After this pandemic is over, we must evaluate our value systems

Saturday April 18 2020

This is a season where we need to reboot, rethink and refocus and one thing we really need to rethink is the concept of what is really important to us as a people. Some things that we considered important before the pandemic will no longer hold the same clout after it’s over.

So, what is important to our society? We seem to value politicians more than any other group of people. We pay them ridiculous amounts of money and allowances. This may explain why the scramble for political office is always so vicious.

My main focus is for those we don’t pay well and have actually showed a lot of disdain for. I am referring to health workers.

It is at times like these that nations will reap the harvest of how they have treated their health workers. Nations will reap the harvest of their investments or lack of in their health sectors. We have also come to realise the importance of courses like public health and microbiology.

Suddenly across the globe, the importance of health care workers has been pushed to the forefront and they are now in the frontlines.

British Prime Minister Boris Johnson in his speech after leaving hospital thanked them for saving his life and went into great detail about the specific healthcare workers who took care of him.


It is noteworthy to remind African leaders that the British Prime Minister was at St Thomas’ hospital, which is a government hospital. In contrast, how many African leaders have invested enough in public healthcare infrastructure to have the confidence to go there if they fell sick?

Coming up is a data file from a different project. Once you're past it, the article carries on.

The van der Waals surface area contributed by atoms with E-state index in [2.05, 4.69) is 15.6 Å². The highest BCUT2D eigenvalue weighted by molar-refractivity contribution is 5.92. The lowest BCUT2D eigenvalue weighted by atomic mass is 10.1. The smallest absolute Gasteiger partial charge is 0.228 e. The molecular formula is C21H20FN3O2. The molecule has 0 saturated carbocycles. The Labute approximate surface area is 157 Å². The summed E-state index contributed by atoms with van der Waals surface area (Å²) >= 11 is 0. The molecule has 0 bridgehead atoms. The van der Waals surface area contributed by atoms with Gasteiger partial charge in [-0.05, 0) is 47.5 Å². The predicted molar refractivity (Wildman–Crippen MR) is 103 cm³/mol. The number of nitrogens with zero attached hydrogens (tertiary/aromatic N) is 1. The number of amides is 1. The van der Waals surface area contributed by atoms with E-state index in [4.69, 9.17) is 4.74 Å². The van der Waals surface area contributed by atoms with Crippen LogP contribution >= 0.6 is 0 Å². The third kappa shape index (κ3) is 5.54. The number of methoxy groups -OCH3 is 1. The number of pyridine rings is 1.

In Africa, we treated healthcare workers like they did not matter. There was the perennial tussle between them and governments over their low pay. Legislators on the other hand keep increasing their salaries and allowances.

This crisis should force us to rethink our priorities. In a place like Nigeria a doctor’s annual income is less than the newspaper allowance for a legislator, with other allowances including hardship allowance, constituency allowance, wardrobe allowance, recess allowance, entertainment allowance, personal assistants allowance, vehicle maintenance allowance, leave allowance, car allowance and severance gratuity. Yet we have poorly paid doctors and nurses giving their lives each day to protect us.

I don’t know if I am the only one who has noticed the loud silence of many politicians during this period.

In Nigeria, the powerful and loud political ‘Ogas’ who were always making noise pre-Covid19 have suddenly gone quiet. This is happening in many parts of the continent.

They have not even come out to give at least even words of encouragement.
Martin Luther King Jr said that “In the end, we will remember not the words of our enemies, but the silence of our friends.”

It does seem that a lot of politicians across the continent have nothing to contribute if there is no politicking to do. As long as there is no fighting to be done and no rallies to be held, they stop being relevant.

Should we not now begin to rethink our government models across the continent? Why should a person who disappears in time of trouble be paid more than the people who risk their lives to save our lives? Why should they be paid more than the teachers who literally build society by teaching us?

It might be time to rethink what is really important to us as a people.

Wale Akinyermi is the chief transformation officer, PowerTalks